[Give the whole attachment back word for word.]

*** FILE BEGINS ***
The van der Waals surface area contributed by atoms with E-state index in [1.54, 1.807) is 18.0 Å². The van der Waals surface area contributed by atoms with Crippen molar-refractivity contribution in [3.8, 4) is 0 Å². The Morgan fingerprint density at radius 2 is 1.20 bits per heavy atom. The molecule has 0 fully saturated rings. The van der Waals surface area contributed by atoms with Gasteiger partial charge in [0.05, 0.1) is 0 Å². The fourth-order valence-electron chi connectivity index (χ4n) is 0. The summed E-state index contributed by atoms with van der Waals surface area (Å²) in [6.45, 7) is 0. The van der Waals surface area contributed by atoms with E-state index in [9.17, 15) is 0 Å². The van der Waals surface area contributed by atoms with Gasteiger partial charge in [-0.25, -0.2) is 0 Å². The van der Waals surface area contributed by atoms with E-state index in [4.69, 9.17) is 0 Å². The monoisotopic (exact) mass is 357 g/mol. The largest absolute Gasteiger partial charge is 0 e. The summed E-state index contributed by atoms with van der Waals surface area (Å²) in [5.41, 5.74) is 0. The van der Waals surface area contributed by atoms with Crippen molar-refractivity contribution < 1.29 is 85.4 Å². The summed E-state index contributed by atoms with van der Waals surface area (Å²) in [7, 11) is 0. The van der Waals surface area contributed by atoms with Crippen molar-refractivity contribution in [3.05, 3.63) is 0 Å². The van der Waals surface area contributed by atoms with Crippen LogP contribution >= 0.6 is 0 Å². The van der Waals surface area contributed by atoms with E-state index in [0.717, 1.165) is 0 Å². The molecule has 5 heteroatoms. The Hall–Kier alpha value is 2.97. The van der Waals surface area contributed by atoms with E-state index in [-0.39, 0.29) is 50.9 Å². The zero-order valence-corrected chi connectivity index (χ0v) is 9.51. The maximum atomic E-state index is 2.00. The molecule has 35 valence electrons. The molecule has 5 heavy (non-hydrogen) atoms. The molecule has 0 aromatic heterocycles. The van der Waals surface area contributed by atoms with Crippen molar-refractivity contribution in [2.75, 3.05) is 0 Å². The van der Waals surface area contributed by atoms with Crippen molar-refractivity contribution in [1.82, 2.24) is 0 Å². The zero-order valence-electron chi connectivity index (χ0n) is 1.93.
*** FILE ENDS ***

The van der Waals surface area contributed by atoms with E-state index in [1.54, 1.807) is 18.0 Å². The van der Waals surface area contributed by atoms with Crippen molar-refractivity contribution in [3.8, 4) is 0 Å². The Morgan fingerprint density at radius 2 is 1.20 bits per heavy atom. The molecule has 0 fully saturated rings. The van der Waals surface area contributed by atoms with Gasteiger partial charge in [0.05, 0.1) is 0 Å². The fourth-order valence-electron chi connectivity index (χ4n) is 0. The summed E-state index contributed by atoms with van der Waals surface area (Å²) in [6.45, 7) is 0. The van der Waals surface area contributed by atoms with E-state index in [9.17, 15) is 0 Å². The van der Waals surface area contributed by atoms with Gasteiger partial charge in [-0.25, -0.2) is 0 Å². The van der Waals surface area contributed by atoms with E-state index in [4.69, 9.17) is 0 Å². The monoisotopic (exact) mass is 357 g/mol. The largest absolute Gasteiger partial charge is 0 e. The summed E-state index contributed by atoms with van der Waals surface area (Å²) in [5.41, 5.74) is 0. The van der Waals surface area contributed by atoms with Crippen molar-refractivity contribution < 1.29 is 85.4 Å². The summed E-state index contributed by atoms with van der Waals surface area (Å²) in [7, 11) is 0. The van der Waals surface area contributed by atoms with Crippen molar-refractivity contribution in [3.05, 3.63) is 0 Å². The van der Waals surface area contributed by atoms with Crippen LogP contribution >= 0.6 is 0 Å². The van der Waals surface area contributed by atoms with E-state index in [0.717, 1.165) is 0 Å². The molecule has 5 heteroatoms. The Hall–Kier alpha value is 2.97. The van der Waals surface area contributed by atoms with E-state index in [-0.39, 0.29) is 50.9 Å². The zero-order valence-corrected chi connectivity index (χ0v) is 9.51. The maximum atomic E-state index is 2.00. The molecule has 35 valence electrons. The molecule has 5 heavy (non-hydrogen) atoms. The molecule has 0 aromatic heterocycles. The van der Waals surface area contributed by atoms with Crippen molar-refractivity contribution in [2.75, 3.05) is 0 Å². The van der Waals surface area contributed by atoms with Crippen molar-refractivity contribution in [1.82, 2.24) is 0 Å². The zero-order valence-electron chi connectivity index (χ0n) is 1.93.